Tapi kerajaan mempunyai masalah peruntukan kewangan untuk memasang kamera video pada kereta peronda polis. Sedangkan harga kamera video yang canggih hanya sekitar RM 12,786.12 satu set yang lengkap.
Dengan RM 8 Billion , sebanyak 625,684 buah kereta peronda polis boleh dipasang dengan kamera video. Ada kah kereta polis sebanyak tu ?
Mana lagi penting , kereta perisai atau kereta peronda polis ?
Mana lagi penting ? Nyawa anggota tentera, nyawa anggota polis atau nyawa orang awam ?
Berbelanjalah dengan bijak RM 8 Billion tersebut.
Peguam Negara arah siasatan lanjut
Utusan Malaysia 1 Mei 2010
Terdahulu, Ketua Polis Negara, Tan Sri Musa Hassan memaklumkan, kertas siasatan kes membabitkan pelajar terbabit telah diserahkan kepada Timbalan Pendakwa Raya (DPP) untuk tindakan selanjutnya.
KATANYA, BELIAU SEBELUM INI PERNAH MENCADANGKAN KEPADA KERAJAAN UNTUK MEMASANG KAMERA VIDEO PADA KERETA PERONDA SEJAK 2006 BAGI MEMUDAHKAN PIHAKNYA MEREKOD SERTA MENGENAL PASTI SEBARANG INSIDEN YANG BERLAKU MELIBATKAN ANGGOTA POLIS DAN ORANG AWAM.
BAGAIMANAPUN, UJAR BELIAU, CADANGAN ITU TIDAK DAPAT DILAKSANAKAN EKORAN MASALAH PERUNTUKAN KEWANGAN KERAJAAN.
Sumber : http://www.utusan.com.my/utusan/info.asp?y=2010&dt=0501&pub=Utusan_Malaysia&sec=Dalam_Negeri&pg=dn_06.htm
The In-Car Camera: Value and Impact
In the late 1990s, lawsuits alleging race-based traffic stops were being filed against state police and highway patrol agencies throughout the United States. In some instances, the courts ruled that racial profiling was occurring. These court findings strengthened the public perception that racial profiling by police did occur and weakened the public's confidence in the police.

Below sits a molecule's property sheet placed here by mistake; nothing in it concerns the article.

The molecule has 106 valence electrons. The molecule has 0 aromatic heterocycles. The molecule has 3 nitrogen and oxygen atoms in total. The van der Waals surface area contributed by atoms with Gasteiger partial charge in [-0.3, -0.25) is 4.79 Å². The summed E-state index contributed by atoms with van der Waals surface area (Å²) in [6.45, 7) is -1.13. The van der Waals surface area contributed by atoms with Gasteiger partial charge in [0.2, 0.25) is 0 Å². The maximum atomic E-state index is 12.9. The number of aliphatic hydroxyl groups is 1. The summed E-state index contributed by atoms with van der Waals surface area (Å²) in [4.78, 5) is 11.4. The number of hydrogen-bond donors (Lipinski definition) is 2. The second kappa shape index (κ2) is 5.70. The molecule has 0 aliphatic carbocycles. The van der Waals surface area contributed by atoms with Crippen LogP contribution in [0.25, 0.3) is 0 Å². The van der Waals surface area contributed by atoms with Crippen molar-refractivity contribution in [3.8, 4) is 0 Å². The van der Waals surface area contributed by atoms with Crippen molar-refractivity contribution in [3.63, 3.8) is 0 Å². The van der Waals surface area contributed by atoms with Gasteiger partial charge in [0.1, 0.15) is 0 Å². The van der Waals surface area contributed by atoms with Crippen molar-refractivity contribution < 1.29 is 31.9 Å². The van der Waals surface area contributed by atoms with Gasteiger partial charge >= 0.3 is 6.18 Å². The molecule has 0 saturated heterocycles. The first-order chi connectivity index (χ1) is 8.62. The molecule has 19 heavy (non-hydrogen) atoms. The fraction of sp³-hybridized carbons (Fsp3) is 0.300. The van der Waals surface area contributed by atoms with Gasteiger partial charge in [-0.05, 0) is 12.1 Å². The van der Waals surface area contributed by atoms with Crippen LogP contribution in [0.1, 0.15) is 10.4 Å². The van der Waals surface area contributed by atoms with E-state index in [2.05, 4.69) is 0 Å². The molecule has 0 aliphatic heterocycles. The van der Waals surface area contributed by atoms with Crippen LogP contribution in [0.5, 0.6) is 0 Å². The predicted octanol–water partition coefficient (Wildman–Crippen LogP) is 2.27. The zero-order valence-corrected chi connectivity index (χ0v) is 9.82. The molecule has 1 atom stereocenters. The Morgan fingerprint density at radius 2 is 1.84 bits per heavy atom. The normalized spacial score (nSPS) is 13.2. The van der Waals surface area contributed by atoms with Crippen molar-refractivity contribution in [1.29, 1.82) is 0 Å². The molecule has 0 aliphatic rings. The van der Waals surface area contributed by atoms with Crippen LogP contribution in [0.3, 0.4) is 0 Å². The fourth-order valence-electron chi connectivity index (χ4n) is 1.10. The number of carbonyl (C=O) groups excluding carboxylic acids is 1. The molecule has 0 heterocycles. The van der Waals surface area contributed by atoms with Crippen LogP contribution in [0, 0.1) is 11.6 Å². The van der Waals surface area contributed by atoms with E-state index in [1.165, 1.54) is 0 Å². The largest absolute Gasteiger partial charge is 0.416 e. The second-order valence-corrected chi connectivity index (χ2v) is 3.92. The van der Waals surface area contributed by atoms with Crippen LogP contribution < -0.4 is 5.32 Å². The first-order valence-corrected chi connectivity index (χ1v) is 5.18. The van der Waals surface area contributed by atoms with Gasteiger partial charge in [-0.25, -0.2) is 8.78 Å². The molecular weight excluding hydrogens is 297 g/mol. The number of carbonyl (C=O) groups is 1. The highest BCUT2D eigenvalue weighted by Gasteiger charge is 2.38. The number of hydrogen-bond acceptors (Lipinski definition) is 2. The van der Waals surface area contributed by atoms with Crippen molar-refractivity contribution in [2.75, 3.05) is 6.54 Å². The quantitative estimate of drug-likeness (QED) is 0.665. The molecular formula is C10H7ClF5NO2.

If it was occurring, state police executives sought proactive steps to stop biased policing and to restore the public confidence in the police. Many departments deployed the in-car video camera to record traffic stops and other encounters with the public. In the spirit of building public trust, the in-car camera recording provides an unbiased account of events that allow citizens and others to view what actually occurred during encounters that have been called into question. Agencies and others report that such evidence has been invaluable and that the benefits of the in-car video camera far exceeded the original goals.
COPS Office Funding
In an effort to aid state police agencies confronted with allegations of racial profiling and other complaints, the Department of Justice's Office of Community Oriented Policing Services (COPS) created the In-Car Camera Incentive Program. The program provided financial aid to state police and highway patrol agencies for the sole purpose of purchasing and installing in-car camera systems. The first federal awards were dispersed in 2000, and, by the end of 2003, 47 states and the District of Columbia had received a total of more than 21 million dollars in federal assistance for the purchase of in-car cameras.
USD 3,900.00 complete system (RM 12,786.12)